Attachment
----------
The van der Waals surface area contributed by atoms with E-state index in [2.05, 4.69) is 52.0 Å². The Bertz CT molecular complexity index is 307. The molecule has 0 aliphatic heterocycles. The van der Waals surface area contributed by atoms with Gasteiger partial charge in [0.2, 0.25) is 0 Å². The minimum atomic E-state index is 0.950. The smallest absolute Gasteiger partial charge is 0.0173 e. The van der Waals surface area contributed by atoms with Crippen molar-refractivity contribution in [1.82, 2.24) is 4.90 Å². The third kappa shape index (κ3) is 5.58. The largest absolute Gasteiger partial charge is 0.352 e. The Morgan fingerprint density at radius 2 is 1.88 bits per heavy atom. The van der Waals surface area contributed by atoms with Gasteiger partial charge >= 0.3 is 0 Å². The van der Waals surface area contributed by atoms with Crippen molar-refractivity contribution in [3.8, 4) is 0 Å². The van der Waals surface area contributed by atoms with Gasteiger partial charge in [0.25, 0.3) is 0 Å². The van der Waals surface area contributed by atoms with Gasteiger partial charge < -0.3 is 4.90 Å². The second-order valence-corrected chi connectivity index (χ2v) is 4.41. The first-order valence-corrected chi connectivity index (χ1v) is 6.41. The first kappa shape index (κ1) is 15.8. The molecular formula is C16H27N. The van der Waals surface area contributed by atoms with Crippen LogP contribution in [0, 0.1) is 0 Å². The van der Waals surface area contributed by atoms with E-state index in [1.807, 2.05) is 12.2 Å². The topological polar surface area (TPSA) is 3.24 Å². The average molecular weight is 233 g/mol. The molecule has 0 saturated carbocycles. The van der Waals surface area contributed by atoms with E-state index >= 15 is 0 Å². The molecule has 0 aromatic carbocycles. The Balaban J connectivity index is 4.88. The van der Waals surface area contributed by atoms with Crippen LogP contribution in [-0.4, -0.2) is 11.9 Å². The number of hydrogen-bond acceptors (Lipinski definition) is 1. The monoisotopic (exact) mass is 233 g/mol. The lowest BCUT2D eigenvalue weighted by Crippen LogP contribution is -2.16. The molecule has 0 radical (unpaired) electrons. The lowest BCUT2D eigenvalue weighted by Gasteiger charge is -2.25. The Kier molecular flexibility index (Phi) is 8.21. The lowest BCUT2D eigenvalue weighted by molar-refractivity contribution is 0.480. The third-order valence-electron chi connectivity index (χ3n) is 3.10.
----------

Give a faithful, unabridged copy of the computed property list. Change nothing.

The van der Waals surface area contributed by atoms with E-state index in [2.05, 4.69) is 52.0 Å². The Bertz CT molecular complexity index is 307. The molecule has 0 aliphatic heterocycles. The van der Waals surface area contributed by atoms with Gasteiger partial charge in [0.2, 0.25) is 0 Å². The minimum atomic E-state index is 0.950. The smallest absolute Gasteiger partial charge is 0.0173 e. The van der Waals surface area contributed by atoms with Crippen molar-refractivity contribution in [1.82, 2.24) is 4.90 Å². The third kappa shape index (κ3) is 5.58. The largest absolute Gasteiger partial charge is 0.352 e. The Morgan fingerprint density at radius 2 is 1.88 bits per heavy atom. The van der Waals surface area contributed by atoms with Gasteiger partial charge >= 0.3 is 0 Å². The van der Waals surface area contributed by atoms with Crippen molar-refractivity contribution in [3.8, 4) is 0 Å². The van der Waals surface area contributed by atoms with Gasteiger partial charge in [0.25, 0.3) is 0 Å². The van der Waals surface area contributed by atoms with Gasteiger partial charge < -0.3 is 4.90 Å². The second-order valence-corrected chi connectivity index (χ2v) is 4.41. The first-order valence-corrected chi connectivity index (χ1v) is 6.41. The first kappa shape index (κ1) is 15.8. The molecular formula is C16H27N. The van der Waals surface area contributed by atoms with Crippen LogP contribution in [0, 0.1) is 0 Å². The van der Waals surface area contributed by atoms with E-state index in [1.807, 2.05) is 12.2 Å². The topological polar surface area (TPSA) is 3.24 Å². The average molecular weight is 233 g/mol. The molecule has 0 saturated carbocycles. The van der Waals surface area contributed by atoms with E-state index >= 15 is 0 Å². The molecule has 0 aromatic carbocycles. The Balaban J connectivity index is 4.88. The van der Waals surface area contributed by atoms with Crippen LogP contribution in [-0.4, -0.2) is 11.9 Å². The number of hydrogen-bond acceptors (Lipinski definition) is 1. The monoisotopic (exact) mass is 233 g/mol. The lowest BCUT2D eigenvalue weighted by Crippen LogP contribution is -2.16. The molecule has 0 radical (unpaired) electrons. The lowest BCUT2D eigenvalue weighted by Gasteiger charge is -2.25. The Kier molecular flexibility index (Phi) is 8.21. The lowest BCUT2D eigenvalue weighted by molar-refractivity contribution is 0.480. The third-order valence-electron chi connectivity index (χ3n) is 3.10.